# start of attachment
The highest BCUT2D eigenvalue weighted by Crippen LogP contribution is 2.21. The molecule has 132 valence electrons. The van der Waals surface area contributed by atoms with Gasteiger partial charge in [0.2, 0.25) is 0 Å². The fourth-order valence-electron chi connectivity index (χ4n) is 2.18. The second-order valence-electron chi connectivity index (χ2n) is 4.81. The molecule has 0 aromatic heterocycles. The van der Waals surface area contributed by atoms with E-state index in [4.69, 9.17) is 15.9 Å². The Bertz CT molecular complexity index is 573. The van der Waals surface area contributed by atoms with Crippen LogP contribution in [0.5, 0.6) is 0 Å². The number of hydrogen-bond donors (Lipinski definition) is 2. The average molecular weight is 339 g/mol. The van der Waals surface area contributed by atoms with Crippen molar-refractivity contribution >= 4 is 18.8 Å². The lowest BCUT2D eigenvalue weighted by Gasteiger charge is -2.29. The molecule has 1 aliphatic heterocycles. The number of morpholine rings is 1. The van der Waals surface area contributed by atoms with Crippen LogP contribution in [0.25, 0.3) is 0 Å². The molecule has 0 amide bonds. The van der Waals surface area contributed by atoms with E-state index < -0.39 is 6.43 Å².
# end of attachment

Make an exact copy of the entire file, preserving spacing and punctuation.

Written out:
The highest BCUT2D eigenvalue weighted by Crippen LogP contribution is 2.21. The molecule has 132 valence electrons. The van der Waals surface area contributed by atoms with Gasteiger partial charge in [0.2, 0.25) is 0 Å². The fourth-order valence-electron chi connectivity index (χ4n) is 2.18. The second-order valence-electron chi connectivity index (χ2n) is 4.81. The molecule has 0 aromatic heterocycles. The van der Waals surface area contributed by atoms with E-state index in [4.69, 9.17) is 15.9 Å². The Bertz CT molecular complexity index is 573. The van der Waals surface area contributed by atoms with Crippen LogP contribution in [0.5, 0.6) is 0 Å². The number of hydrogen-bond donors (Lipinski definition) is 2. The average molecular weight is 339 g/mol. The van der Waals surface area contributed by atoms with Crippen molar-refractivity contribution >= 4 is 18.8 Å². The lowest BCUT2D eigenvalue weighted by Gasteiger charge is -2.29. The molecule has 1 aliphatic heterocycles. The number of morpholine rings is 1. The van der Waals surface area contributed by atoms with Crippen LogP contribution in [0.25, 0.3) is 0 Å². The molecule has 0 amide bonds. The van der Waals surface area contributed by atoms with E-state index < -0.39 is 6.43 Å².